Michael Dell, founder of Dell, has said the company may work with Cambridge-based microprocessor firm ARM for its mainstream servers.
At the Dell Solutions Summit in Brussels, Dell said: “If ARM works, really works, and costs less, we will use ARM.”
Dell has a long-standing partnership with Intel on the datacentre side. The company has just released the 13th generation of its PowerEdge server suite, based on Intel’s newest Xeon chip, the E5 2600 v3.
ARM-based chips provide low-cost, low-power alternatives to Intel’s x86 chips, which dominate the server market.
“As ARM moves to 64-bit architecture, it becomes more interesting,” Dell said. “But today Intel is absolutely the best and that’s what customers want."
Dell said the company has a long-standing partnership with companies such as Intel because the capital required to build the next generation of semiconductors is significant.
“We are co-dependent on each other. If you look at Intel’s revenue reports, you will find that Dell represents 15% of Intel’s 'other' revenue," he said.
“If you look at the enterprise customers, their infrastructures have a long tail of legacy IT, which have to be tested and certified, so they are not exactly jumping on the ARM bandwagon. But this may change.”
At the Open Compute Summit in San Jose, California, ARM launched a baseline standard for 64-bit servers, which it hopes will help it encroach on Intel’s traditional territory, powering commodity hardware in the datacentre.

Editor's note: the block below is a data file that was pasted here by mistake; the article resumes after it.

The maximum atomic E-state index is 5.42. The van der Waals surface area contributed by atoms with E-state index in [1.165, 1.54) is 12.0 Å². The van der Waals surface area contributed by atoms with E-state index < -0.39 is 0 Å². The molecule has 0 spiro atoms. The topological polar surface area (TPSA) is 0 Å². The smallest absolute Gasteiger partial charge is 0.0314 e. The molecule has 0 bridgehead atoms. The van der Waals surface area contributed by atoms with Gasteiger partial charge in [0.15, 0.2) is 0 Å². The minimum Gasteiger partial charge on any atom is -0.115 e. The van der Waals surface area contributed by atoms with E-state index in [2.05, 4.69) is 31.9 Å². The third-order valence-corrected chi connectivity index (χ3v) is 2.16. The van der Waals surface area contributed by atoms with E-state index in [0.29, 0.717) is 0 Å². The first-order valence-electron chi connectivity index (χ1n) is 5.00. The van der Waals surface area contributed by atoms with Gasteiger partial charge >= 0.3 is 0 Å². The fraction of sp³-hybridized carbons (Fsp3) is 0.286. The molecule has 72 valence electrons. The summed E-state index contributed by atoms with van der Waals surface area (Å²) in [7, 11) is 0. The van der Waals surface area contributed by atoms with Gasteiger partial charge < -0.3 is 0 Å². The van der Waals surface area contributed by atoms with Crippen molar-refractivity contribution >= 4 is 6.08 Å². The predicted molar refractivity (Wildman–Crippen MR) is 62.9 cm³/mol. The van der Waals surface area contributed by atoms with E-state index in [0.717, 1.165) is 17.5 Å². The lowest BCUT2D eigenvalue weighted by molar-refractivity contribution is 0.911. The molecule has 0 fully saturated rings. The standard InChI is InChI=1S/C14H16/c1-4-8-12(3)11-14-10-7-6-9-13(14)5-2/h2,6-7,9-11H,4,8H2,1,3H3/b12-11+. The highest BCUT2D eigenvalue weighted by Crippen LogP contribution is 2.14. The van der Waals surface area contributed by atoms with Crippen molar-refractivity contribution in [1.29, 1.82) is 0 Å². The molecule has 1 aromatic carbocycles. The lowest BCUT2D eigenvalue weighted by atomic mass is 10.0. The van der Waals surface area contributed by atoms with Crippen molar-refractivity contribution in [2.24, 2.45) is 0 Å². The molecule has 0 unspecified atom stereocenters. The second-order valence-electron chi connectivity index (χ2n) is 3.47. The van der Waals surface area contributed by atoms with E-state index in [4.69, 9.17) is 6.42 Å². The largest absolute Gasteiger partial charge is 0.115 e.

The standard also has the backing of the Linaro Enterprise Group, a consortium of companies supporting the development of open-source software for the ARM architecture, including Facebook and Samsung.
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But industry experts believe Intel’s processor technology is more advanced than ARM’s architecture.
“You get more peak performance per thread on Intel than on ARM-based chips," Nebojsa Novakovic, a Singapore-based consultant at Computational Resource Centre has previously told Computer Weekly.
Novakovic said ARM-based architecture is more suited to mobile devices and connected devices, such as the refrigerators and washing machines, not high-compute datacentres.
“Our industry is a 'change or die' industry, because the pace at which technology accelerates is really fast,” Dell said at the Solutions Summit today.
“IT today is worth $3tn. Only ten companies have more than 1% of this share and we have 2%,” he said at his keynote adding that this was because Dell is able to adapt quickly.
He said the company will explore the possibilities of partnering with alternative semiconductor providers such as ARM if “that’s where the market is moving”.
Earlier this year, there were speculations that Apple could replace Intel chips with those made around ARM architecture in its Mac devices from 2016 onwards.
The rumours were sparked by a blog from former Apple executive, Jean-Louis Gassee, in which he said: “When Apple announced its 64-bit A7 processor, I dismissed the speculation that this could lead to a switch away from Intel chips for the Macintosh line for a homegrown 'desktop-class' chip. I might have been wrong."
“I am not sure Dell embracing ARM for mainstream products is a good strategty,” said Ovum analyst Laurent Lachal. “The mobile and non-mobile world is coalescing and Intel has been more successful in moving into ARM’s low-cost chip territory than Arm has been in moving into Intel's space."